ShortRead of 4 June
Want you dead
Author: Peter James
What's the story:
Peter James knows his way around a good crime novel. Having sold over 14 million copies worldwide, one of his greatest claims is for ending 50 Shades of Grey's 25-week reign at the top of the paperback fiction charts with Not Yet Dead.
Want You Dead was inspired by a 2010 police case into an online dating meet up gone horrible wrong. Red Westwood meets handsome, charming and rich Bryce Laurent through a dating site, there's an instant attraction - but a darker side to Laurent emerges as their relationship grows. Everything he has told Red about himself turns out to be a string of lies, and her infatuation with him gradually turns to terror.
Release date: Out now
Wednesday, 23 October
Karl Murphy was a decent and kind man, a family doctor with two small children whom he was bringing up on his own. He worked long hours, and did his very best for his growing list of patients. The last two years had been tough since his beloved wife, Ingrid, had died, and there were some aspects of his work he found really hard, par- ticularly having to break news to patients who were terminally ill. But it never occurred to him that he might have made enemies – and certainly not that there might be someone who hated him so much he wanted him dead.
And was planning to kill him tonight.
Sure, okay, however hard you tried, you couldn’t please everyone, and boy, did he see that at work some days. Most of his patients were pleasant, but a few of them tested him and the staff in his medical practice to the limit. But he still tried to treat them all equally.
As he stood at the clubhouse bar on this late October evening, showered and changed out of his golfing clothes, politely drinking his second pint of lime and lemonade with his partners in the tour- nament and glancing discreetly at his watch, anxious to make his escape, he realized for the first time in a long, long while he was feeling happy – and excited. There was a new lady in his life. They hadn’t been dating for long, but already he had grown extremely fond of her. To the point that he had thought today, out on the golf course, that he was falling in love with her. But being a very private man, he said nothing of this to his companions.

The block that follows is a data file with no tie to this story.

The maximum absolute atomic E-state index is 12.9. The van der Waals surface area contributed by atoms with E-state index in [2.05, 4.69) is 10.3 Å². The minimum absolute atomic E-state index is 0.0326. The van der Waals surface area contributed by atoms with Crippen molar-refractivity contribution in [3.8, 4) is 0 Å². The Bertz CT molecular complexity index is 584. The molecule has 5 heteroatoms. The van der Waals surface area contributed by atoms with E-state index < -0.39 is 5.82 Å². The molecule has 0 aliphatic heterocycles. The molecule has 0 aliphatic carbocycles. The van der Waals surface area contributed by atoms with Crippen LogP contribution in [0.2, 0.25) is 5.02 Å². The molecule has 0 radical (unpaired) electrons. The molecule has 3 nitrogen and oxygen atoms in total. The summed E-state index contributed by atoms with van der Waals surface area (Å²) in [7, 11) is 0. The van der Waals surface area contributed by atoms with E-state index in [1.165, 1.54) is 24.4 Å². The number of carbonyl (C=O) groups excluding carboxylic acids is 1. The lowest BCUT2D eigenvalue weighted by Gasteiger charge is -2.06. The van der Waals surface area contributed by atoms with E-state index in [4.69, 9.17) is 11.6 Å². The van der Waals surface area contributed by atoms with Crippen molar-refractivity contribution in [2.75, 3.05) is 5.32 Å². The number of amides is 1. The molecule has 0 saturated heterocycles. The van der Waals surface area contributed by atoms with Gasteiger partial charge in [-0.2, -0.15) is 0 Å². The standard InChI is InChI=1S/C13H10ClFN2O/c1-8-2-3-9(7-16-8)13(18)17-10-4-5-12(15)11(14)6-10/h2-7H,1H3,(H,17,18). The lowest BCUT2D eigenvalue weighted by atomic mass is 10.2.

Shortly after 6 p.m. he downed the remains of his drink, anxious about the time, quite unaware that there was a man waiting outside in the blustery darkness.
His sister, Stefanie, had picked the kids up from school today and would be staying with them at his home until he arrived with the babysitter. But she had to leave by 6.45 p.m. latest, to go to a busi- ness dinner with her husband, and Karl could not make her late for that. He thanked his host for the charity golf day, and his fellow team- mates in turn congratulated him for playing so well, then he slipped eagerly away from the nineteenth-hole drinking session that looked set to go on late into the night. He had something that he wanted to do very much more than get smashed with a bunch of fellow golfers, however pleasant they were. He had a date. A very hot date, and the prospect of seeing her, after three days apart, was giving him the kind of butterflies he’d not had since his teens.
He hurried across the car park, through the wind and rain, to the far end where he had parked his car, popped open the boot, and slung his golf bag inside it. Then he zipped the small silver trophy he had won into a side pocket of the bag, totally preoccupied with thoughts of the evening ahead. God, what a ray of sunshine she had brought into his life! These past two years since Ingrid had died had been hell and now, finally, he was coming through it. In the long, bleak period since her death, he had not thought that would ever be possible.
He didn’t notice the motionless figure, all in black, who lay beneath the tartan dog rug on the rear seat, nor did he think it odd that the interior lights failed to come on when he opened the driver’s door. It seemed that almost every day another bit of the ageing Audi ceased working, or, like the fuel gauge, only functioned intermittently. He had a new A6 on order, and would be taking delivery in a few weeks’ time.
He settled behind the wheel, pulled on his seat belt, started the engine and switched on the headlights. Then he switched the radio from Classic FM to Radio 4, to catch the second half of the news, drove out of the car park, and along the narrow road beside the eighteenth fairway of Haywards Heath Golf Club. Headlights were coming the other way, and he pulled over to the side to let the car pass. As he was about to accelerate forward he heard a sudden move- ment behind him, then something damp and acrid was clamped over his mouth and nose.
Chloroform, he recognized from his medical training, in the fleeting instant that he tried to resist, before his brain went muzzy and his feet came off the pedals, and his hands lost their grip on the wheel.
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(Image: Flickr/Kate Hiscock)